Tag Archives: festivals

Happy Holi-days!

Last week the Rainbows celebrated Holi, the Hindu festival of spring and colour.

We started with a game of “What’s the colour, Miss Rainbow?” It’s like “What’s the time, Mr Wolf?” but instead of a time, the Rainbow at the front says one, two or three colours and the others repeat them and take that many steps. Supposedly. There was a lot of cheating reinterpreting the rules going on!

Then we went outside and drew on the paving slabs with giant chalks. The chalks were possibly the best £1 I’ve ever spent. It was great, all of them got really into it, and we had a lovely clear evening to do it.

So we didn’t throw paint at each other as is the tradition at Holi, but from the amount of chalk some Rainbows managed to get on themselves and their clothes, we might as well have! They were all really excited to show me how chalky their hands were.

My Brownie helper was particularly helpful this evening. She was very good at handing out and collecting the chalks, and at the end of the meeting she taught us all a new game. I’ve been a bit uncertain about what to do with such a young helper, but now I feel more encouraged about it – hopefully it’ll be a win for everyone.

Dydd Gŵyl Dewi Hapus! (Happy St David’s Day!)



Last week at Rainbows we celebrated St David’s day with some Welsh-themed activities.

First we sang Head, shoulders, knees and toes in Welsh (a bit like in this video from 00:43). The Rainbows found it really fun and they picked the words up quickly.

Then we made Welsh cakes – the Rainbows mixed the dough and cut out rounds, which my brilliant mum helpers took off to the kitchen and fried. The recipe involves rubbing the fat into the flour, and rolling the mixture on a floury surface, so it was good messy fun.

Alas! We didn’t get to eat them. My helpers thought they weren’t cooked enough in the middle, and didn’t want to risk giving the girls undercooked egg. While I like my Welsh cakes a bit gooey and I’d guess the mixture got hot enough to kill bacteria even though it didn’t set, I had to respect their judgement, so we threw the lot away. Oh well, we learn more when things don’t go as planned! Next time I’d ask the girls to roll the mixture more thinly.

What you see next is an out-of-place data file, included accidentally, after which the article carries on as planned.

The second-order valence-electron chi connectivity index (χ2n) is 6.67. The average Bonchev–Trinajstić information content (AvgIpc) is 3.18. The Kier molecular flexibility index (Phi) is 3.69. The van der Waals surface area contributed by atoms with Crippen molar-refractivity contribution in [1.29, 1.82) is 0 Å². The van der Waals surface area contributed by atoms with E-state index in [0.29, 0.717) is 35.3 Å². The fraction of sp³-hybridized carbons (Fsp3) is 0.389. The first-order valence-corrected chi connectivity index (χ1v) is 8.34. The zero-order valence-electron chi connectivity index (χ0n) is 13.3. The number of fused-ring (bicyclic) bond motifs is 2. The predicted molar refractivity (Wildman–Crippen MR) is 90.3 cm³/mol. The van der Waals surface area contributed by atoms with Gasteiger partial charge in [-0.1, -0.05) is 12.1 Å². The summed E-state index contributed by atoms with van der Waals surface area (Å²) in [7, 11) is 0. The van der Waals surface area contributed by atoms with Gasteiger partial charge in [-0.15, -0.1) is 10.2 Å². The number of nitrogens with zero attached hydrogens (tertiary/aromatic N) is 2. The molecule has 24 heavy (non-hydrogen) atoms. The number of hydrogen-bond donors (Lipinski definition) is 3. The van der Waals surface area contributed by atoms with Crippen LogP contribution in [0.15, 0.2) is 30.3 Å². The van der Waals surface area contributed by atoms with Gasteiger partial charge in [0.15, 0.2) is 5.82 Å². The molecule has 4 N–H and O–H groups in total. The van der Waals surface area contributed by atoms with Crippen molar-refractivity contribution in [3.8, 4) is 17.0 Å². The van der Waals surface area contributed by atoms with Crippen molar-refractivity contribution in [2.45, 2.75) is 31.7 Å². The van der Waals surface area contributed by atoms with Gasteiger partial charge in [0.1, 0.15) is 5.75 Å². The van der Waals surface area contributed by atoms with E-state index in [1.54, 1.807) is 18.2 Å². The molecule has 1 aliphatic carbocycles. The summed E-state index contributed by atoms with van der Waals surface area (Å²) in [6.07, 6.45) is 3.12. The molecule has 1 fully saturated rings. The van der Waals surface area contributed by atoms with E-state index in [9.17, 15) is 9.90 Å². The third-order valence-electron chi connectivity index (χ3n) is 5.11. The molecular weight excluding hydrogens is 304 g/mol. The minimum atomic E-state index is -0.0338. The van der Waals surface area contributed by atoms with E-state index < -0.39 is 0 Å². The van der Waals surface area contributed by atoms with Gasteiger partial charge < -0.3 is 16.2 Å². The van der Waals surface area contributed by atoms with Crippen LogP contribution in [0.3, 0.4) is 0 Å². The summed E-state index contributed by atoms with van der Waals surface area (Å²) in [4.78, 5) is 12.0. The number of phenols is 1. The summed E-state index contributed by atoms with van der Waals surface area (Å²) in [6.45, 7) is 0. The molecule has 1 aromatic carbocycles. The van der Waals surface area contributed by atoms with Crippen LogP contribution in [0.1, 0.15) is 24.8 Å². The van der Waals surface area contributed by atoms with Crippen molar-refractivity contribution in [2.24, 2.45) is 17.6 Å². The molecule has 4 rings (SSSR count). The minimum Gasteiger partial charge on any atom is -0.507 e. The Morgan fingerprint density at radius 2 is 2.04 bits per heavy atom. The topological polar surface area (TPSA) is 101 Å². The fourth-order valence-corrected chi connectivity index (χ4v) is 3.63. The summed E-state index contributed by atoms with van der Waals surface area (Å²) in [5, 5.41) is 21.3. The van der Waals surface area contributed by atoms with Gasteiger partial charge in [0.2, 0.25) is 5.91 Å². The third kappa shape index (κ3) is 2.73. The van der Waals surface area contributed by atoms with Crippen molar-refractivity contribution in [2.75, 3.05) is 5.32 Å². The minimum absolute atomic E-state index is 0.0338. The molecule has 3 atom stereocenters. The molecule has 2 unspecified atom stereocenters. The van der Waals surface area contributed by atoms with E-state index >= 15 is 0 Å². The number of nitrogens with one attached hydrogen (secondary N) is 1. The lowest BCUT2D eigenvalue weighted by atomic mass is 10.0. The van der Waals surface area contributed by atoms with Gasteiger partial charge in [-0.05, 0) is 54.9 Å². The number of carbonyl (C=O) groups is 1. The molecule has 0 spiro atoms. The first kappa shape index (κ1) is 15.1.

No time for photos, but here’s the test batch I made the night before. They were delicious and, to be fair, not as squidgy as the Rainbows’ ones.







The Rainbows had some playtime while the cakes were cooking and the leaders wiped down the tables.

With 10 minutes to go, we made daffodils like the one above – expect the Rainbows made three each, they decorated the cups, and they didn’t stick the paper bits together. It was a bit rushed – I was overambitious to plan two activities for one evening! But everyone did at least leave with something that more or less looked like a daffodil.

I haven’t decided what activities we’re doing later this week, but I’ll make it a bit more leisurely…

Muslim festivals

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Last week at Rainbows I had a break from planning, because my unit helper and leader in training (who are mother and daughter, and Muslim) kindly agreed to run a meeting on Muslim festivals.

All I had to do was turn up with a jam jar for everyone, and sharpies to decorate them. I was pleased that I had just the right number of jars in my hoard. Or rather, I did once I’d finished some jam and chocolate spread – it’s a tough job but someone’s got to do it. I discovered the power of WD40 for getting stubborn sticky label glue off jars, and now I have a bit more space in my cupboard of containers.

My unit helper came in a beautiful salwar kameez. She started with some show and tell, passing round photos of her wedding, a Koran, and a bowl of tasty nutty rice pudding-like food for everyone to try. Lots of Rainbows had a taste, but only one liked it! I thought it was great, I’d have happily finished it! I’ll have to ask how to make it.

Then we decorated our jars with sharpies to turn them into coloured lanterns. We didn’t try lighting them there, but the Rainbows put a tea light inside their jars to take home. (And yes, I removed all trace of WD40 from the jars – perhaps next time I’ll try cleaning them with something less flammable!)